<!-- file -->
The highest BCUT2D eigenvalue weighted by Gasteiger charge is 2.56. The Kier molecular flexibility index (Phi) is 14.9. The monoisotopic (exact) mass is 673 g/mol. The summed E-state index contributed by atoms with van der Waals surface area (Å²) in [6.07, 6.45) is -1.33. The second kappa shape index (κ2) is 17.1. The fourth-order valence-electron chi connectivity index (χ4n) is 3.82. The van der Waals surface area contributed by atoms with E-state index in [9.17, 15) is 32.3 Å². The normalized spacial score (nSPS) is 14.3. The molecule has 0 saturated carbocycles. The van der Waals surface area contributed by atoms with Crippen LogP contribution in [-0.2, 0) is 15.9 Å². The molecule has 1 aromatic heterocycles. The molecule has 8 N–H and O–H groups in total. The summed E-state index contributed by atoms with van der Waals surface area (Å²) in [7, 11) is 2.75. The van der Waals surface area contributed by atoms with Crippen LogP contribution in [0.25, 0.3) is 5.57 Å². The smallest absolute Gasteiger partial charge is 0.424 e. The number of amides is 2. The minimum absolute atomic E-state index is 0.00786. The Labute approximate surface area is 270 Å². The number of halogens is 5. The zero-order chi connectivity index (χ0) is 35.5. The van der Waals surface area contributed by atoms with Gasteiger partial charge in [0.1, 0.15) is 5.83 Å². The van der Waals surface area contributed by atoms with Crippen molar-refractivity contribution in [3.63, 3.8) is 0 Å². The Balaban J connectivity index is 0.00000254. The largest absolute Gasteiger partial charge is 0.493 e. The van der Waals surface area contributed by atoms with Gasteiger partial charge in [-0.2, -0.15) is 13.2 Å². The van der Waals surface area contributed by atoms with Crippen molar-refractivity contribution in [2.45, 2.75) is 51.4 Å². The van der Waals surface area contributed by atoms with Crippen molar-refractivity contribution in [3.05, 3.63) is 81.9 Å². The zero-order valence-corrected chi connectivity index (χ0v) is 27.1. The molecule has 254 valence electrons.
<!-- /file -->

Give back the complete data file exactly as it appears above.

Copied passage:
The highest BCUT2D eigenvalue weighted by Gasteiger charge is 2.56. The Kier molecular flexibility index (Phi) is 14.9. The monoisotopic (exact) mass is 673 g/mol. The summed E-state index contributed by atoms with van der Waals surface area (Å²) in [6.07, 6.45) is -1.33. The second kappa shape index (κ2) is 17.1. The fourth-order valence-electron chi connectivity index (χ4n) is 3.82. The van der Waals surface area contributed by atoms with E-state index in [9.17, 15) is 32.3 Å². The normalized spacial score (nSPS) is 14.3. The molecule has 0 saturated carbocycles. The van der Waals surface area contributed by atoms with Crippen LogP contribution in [-0.2, 0) is 15.9 Å². The molecule has 1 aromatic heterocycles. The molecule has 8 N–H and O–H groups in total. The summed E-state index contributed by atoms with van der Waals surface area (Å²) in [7, 11) is 2.75. The van der Waals surface area contributed by atoms with Crippen LogP contribution in [0.25, 0.3) is 5.57 Å². The smallest absolute Gasteiger partial charge is 0.424 e. The number of amides is 2. The minimum absolute atomic E-state index is 0.00786. The Labute approximate surface area is 270 Å². The number of halogens is 5. The zero-order chi connectivity index (χ0) is 35.5. The van der Waals surface area contributed by atoms with Gasteiger partial charge in [0.1, 0.15) is 5.83 Å². The van der Waals surface area contributed by atoms with Crippen molar-refractivity contribution in [3.63, 3.8) is 0 Å². The Balaban J connectivity index is 0.00000254. The largest absolute Gasteiger partial charge is 0.493 e. The van der Waals surface area contributed by atoms with Gasteiger partial charge in [-0.2, -0.15) is 13.2 Å². The van der Waals surface area contributed by atoms with Crippen molar-refractivity contribution in [2.45, 2.75) is 51.4 Å². The van der Waals surface area contributed by atoms with Crippen molar-refractivity contribution in [3.05, 3.63) is 81.9 Å². The zero-order valence-corrected chi connectivity index (χ0v) is 27.1. The molecule has 254 valence electrons.